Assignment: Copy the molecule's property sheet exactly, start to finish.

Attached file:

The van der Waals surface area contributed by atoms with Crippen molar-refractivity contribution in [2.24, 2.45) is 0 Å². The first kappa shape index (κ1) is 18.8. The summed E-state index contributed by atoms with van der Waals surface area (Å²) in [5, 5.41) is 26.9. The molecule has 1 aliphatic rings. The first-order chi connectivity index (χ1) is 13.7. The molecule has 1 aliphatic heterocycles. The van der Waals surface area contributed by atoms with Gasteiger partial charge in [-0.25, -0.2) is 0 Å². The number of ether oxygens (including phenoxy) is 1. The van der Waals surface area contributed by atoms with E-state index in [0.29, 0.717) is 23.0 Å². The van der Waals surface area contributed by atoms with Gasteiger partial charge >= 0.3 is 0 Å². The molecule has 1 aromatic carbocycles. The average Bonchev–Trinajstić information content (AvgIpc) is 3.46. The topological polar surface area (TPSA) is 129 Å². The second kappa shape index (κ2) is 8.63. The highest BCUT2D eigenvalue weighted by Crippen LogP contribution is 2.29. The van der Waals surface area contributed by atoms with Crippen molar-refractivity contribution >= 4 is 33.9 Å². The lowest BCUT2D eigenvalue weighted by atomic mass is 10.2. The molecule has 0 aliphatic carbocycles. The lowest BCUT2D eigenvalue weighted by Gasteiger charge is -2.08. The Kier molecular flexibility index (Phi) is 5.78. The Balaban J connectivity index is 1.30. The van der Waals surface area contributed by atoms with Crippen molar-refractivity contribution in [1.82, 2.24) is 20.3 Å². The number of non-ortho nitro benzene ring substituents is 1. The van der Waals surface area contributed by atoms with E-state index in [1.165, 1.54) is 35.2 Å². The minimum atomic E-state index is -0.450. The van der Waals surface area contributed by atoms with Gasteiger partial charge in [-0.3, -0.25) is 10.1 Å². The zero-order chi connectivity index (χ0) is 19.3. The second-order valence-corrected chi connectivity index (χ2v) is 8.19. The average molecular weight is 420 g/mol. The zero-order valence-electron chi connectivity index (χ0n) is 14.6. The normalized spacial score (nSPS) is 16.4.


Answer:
The van der Waals surface area contributed by atoms with Crippen molar-refractivity contribution in [2.24, 2.45) is 0 Å². The first kappa shape index (κ1) is 18.8. The summed E-state index contributed by atoms with van der Waals surface area (Å²) in [5, 5.41) is 26.9. The molecule has 1 aliphatic rings. The first-order chi connectivity index (χ1) is 13.7. The molecule has 1 aliphatic heterocycles. The van der Waals surface area contributed by atoms with Gasteiger partial charge in [-0.25, -0.2) is 0 Å². The number of ether oxygens (including phenoxy) is 1. The van der Waals surface area contributed by atoms with E-state index in [0.29, 0.717) is 23.0 Å². The van der Waals surface area contributed by atoms with Gasteiger partial charge >= 0.3 is 0 Å². The molecule has 1 aromatic carbocycles. The average Bonchev–Trinajstić information content (AvgIpc) is 3.46. The topological polar surface area (TPSA) is 129 Å². The second kappa shape index (κ2) is 8.63. The highest BCUT2D eigenvalue weighted by Crippen LogP contribution is 2.29. The van der Waals surface area contributed by atoms with Crippen molar-refractivity contribution >= 4 is 33.9 Å². The lowest BCUT2D eigenvalue weighted by atomic mass is 10.2. The molecule has 0 aliphatic carbocycles. The lowest BCUT2D eigenvalue weighted by Gasteiger charge is -2.08. The Kier molecular flexibility index (Phi) is 5.78. The Balaban J connectivity index is 1.30. The van der Waals surface area contributed by atoms with Crippen molar-refractivity contribution in [1.82, 2.24) is 20.3 Å². The number of non-ortho nitro benzene ring substituents is 1. The van der Waals surface area contributed by atoms with E-state index in [1.165, 1.54) is 35.2 Å². The minimum atomic E-state index is -0.450. The van der Waals surface area contributed by atoms with Gasteiger partial charge in [-0.3, -0.25) is 10.1 Å². The zero-order chi connectivity index (χ0) is 19.3. The second-order valence-corrected chi connectivity index (χ2v) is 8.19. The average molecular weight is 420 g/mol. The zero-order valence-electron chi connectivity index (χ0n) is 14.6. The normalized spacial score (nSPS) is 16.4.